A threatening fire season

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The smoke persists. Glacier Park is on fire, along with many other places in Montana. Until this week the entire North Fork was spared except for a minimal risk from the Gibralter Fire across the Whitefish Divide miles west of us. Gibralter still burns but is even less of a threat than it was last week. Unfortunately recent lightning brought two new fires to the Upper North Fork.

Both of these fires started in British Columbia east of the North Fork River. Normally, fires east of the river pose very little risk to the valley floor. All of our big fires have started west of the North Fork Valley and raced east into Glacier Park and were extinguished by the rocky peaks as by firefighters’ efforts.

This time is different. A red flag warning for today (Saturday) and tomorrow calls for strong winds blowing out of the east, which could send flames across the river, which would threaten Moose City and private property within two miles of the International Border.

The worst of these fires, dubbed the Elder Creek Fire by Canadian authorities, has spread into Glacier Park on its southern border and would be the most likely to be pushed west toward the North Fork River.

All local residents have been alerted and will be very watchful along with Border Patrol and Forest Service folks. I don’t know if there are plans to curtail recreational uses or not. It would seem prudent to eliminate tourists from the area if there is a real threat. That would include all forest uses—hikers, campers, floaters, birdwatchers and bow hunters. I can’t imagine an efficient evacuation if unknown numbers of people are out in the woods in unknown places.

Earlier in the week we had a nice turnout for the history tour of Kintla Ranch complete with photos and other information about Matt and Mata Brill who started the Guest Ranch in the mid 1920s after Matt homesteaded in 1912. Over time the ranch grew from the original 160-acre homestead to over 800 acres with over three and a half miles of riverfront.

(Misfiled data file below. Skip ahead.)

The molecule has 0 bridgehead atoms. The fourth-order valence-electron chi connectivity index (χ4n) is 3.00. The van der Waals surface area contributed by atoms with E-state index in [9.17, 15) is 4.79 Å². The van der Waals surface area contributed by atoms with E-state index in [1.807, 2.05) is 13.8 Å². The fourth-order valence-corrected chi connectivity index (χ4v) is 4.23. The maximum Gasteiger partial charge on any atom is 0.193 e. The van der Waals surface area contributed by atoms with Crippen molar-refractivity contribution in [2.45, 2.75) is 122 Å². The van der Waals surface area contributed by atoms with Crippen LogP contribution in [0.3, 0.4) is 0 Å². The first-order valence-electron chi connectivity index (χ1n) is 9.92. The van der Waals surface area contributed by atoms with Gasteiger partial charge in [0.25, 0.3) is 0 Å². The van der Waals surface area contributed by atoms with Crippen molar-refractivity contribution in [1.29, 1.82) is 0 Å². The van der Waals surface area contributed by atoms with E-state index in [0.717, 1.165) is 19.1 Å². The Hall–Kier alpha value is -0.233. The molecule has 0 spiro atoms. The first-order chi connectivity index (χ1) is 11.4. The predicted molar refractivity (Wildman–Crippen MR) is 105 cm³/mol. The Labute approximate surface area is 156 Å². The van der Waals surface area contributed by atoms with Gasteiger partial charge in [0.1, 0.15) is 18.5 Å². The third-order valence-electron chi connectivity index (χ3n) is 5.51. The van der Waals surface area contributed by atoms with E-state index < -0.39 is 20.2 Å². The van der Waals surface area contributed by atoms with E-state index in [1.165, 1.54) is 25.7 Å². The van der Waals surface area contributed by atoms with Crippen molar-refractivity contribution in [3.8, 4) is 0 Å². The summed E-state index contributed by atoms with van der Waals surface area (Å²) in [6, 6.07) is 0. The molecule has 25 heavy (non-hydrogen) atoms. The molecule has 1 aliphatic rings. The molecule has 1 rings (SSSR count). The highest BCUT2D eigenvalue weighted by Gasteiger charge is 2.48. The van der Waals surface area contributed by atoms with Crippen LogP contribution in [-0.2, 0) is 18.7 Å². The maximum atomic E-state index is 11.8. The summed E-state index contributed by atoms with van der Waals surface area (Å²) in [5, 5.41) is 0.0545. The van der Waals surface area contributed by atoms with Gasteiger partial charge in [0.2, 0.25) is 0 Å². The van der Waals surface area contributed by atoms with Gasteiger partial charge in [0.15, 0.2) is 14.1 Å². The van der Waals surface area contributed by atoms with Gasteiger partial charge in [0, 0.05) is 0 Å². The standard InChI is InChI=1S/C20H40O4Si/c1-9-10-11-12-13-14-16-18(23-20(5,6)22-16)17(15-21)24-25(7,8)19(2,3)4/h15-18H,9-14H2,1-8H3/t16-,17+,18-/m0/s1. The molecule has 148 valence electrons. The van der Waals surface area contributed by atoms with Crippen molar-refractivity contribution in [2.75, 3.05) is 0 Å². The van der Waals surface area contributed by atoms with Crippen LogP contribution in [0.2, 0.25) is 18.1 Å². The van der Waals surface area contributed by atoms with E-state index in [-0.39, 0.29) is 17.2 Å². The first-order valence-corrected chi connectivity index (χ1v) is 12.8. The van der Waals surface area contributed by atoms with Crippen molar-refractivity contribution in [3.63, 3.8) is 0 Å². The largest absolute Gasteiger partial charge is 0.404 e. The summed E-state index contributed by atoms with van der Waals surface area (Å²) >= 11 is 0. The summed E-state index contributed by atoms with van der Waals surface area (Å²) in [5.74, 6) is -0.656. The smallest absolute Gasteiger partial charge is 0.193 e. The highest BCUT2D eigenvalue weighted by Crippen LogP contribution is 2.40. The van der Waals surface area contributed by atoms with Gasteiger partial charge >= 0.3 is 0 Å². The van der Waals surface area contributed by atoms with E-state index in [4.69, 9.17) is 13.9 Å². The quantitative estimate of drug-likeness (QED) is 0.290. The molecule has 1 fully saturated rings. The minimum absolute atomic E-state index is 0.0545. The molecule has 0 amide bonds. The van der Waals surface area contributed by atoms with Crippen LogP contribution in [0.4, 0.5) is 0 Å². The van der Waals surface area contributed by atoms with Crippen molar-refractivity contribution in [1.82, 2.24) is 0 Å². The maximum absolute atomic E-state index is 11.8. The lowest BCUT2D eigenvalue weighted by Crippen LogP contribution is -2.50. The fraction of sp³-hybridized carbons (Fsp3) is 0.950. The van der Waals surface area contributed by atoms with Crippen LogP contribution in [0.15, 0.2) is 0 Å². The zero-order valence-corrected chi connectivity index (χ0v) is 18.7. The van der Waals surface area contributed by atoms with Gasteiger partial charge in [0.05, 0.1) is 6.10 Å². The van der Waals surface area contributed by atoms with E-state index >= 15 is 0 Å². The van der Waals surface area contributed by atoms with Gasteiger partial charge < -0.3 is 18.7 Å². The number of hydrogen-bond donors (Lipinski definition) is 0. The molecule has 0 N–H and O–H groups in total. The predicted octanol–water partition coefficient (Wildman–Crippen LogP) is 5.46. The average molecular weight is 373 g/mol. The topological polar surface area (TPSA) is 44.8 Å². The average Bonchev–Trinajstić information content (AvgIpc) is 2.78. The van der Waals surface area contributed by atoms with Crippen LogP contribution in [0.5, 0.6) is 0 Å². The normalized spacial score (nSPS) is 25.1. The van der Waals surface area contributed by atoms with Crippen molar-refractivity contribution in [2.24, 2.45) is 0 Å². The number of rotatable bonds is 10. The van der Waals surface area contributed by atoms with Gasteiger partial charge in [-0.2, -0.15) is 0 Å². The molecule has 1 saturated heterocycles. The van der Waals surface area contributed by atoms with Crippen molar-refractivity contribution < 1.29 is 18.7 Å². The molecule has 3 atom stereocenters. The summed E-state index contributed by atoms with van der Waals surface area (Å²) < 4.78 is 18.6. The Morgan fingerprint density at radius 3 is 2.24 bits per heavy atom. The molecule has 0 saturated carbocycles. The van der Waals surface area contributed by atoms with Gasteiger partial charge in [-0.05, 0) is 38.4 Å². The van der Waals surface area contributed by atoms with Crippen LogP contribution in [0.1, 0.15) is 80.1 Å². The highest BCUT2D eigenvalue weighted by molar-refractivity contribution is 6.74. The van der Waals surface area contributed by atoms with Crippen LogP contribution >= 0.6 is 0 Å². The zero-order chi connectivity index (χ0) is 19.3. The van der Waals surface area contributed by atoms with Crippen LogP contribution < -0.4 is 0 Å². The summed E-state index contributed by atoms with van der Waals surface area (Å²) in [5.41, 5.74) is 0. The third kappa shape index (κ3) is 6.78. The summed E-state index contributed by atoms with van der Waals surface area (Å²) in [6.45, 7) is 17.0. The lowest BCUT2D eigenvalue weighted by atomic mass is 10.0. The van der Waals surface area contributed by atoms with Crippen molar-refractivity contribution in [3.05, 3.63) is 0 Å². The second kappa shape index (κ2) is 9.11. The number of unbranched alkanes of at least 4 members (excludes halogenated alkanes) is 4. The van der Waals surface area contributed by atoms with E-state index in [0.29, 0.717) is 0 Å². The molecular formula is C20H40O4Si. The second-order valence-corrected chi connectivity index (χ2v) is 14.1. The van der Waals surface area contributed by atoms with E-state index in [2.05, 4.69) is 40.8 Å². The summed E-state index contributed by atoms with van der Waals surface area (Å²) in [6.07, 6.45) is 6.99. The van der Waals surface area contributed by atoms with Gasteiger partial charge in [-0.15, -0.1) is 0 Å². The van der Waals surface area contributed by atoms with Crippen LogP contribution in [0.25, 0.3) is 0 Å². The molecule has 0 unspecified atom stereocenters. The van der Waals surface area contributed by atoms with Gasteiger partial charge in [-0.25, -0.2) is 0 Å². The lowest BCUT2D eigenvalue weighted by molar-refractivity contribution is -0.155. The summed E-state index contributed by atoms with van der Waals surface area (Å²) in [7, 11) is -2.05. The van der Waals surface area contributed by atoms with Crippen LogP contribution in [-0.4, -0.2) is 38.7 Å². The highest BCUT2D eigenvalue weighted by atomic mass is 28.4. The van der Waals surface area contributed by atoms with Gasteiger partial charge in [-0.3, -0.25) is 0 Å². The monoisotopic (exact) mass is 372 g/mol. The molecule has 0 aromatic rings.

Matt and Mata catered to fishermen — mostly ordinary folks from Montana and Idaho. His customers came every year, same month, and stayed in the same cabin enjoying the fishing and Matt and Mata’s superb cooking and gracious hospitality.

Kintla Ranch was owned and operated by Matt and Mata until 1947, when they sold to George Munro and Ross Wilson, although they saved 160 acres on the west boundary of the Ranch and continued to spend most of the summer on the North Fork, visiting and fishing with old friends.

The last year that Kintla Guest Ranch operated was 1954, and that winter it was purchased by the Widener Corporation from Kentucky. Since then there were two additional private owners until Kintla Ranch was sold to the U.S. Forest Service as part of the Wild and Scenic River program.

Since Kintla Ranch Road crosses several parcels of private land, there is no public access. However, if others are interested and were unable to attend the history tour, write me at Box 3, Columbia Falls. I will arrange for you to visit the site before it melts back into the forest.

Larry Wilson’s North Fork Views appears weekly in the Hungry Horse News.

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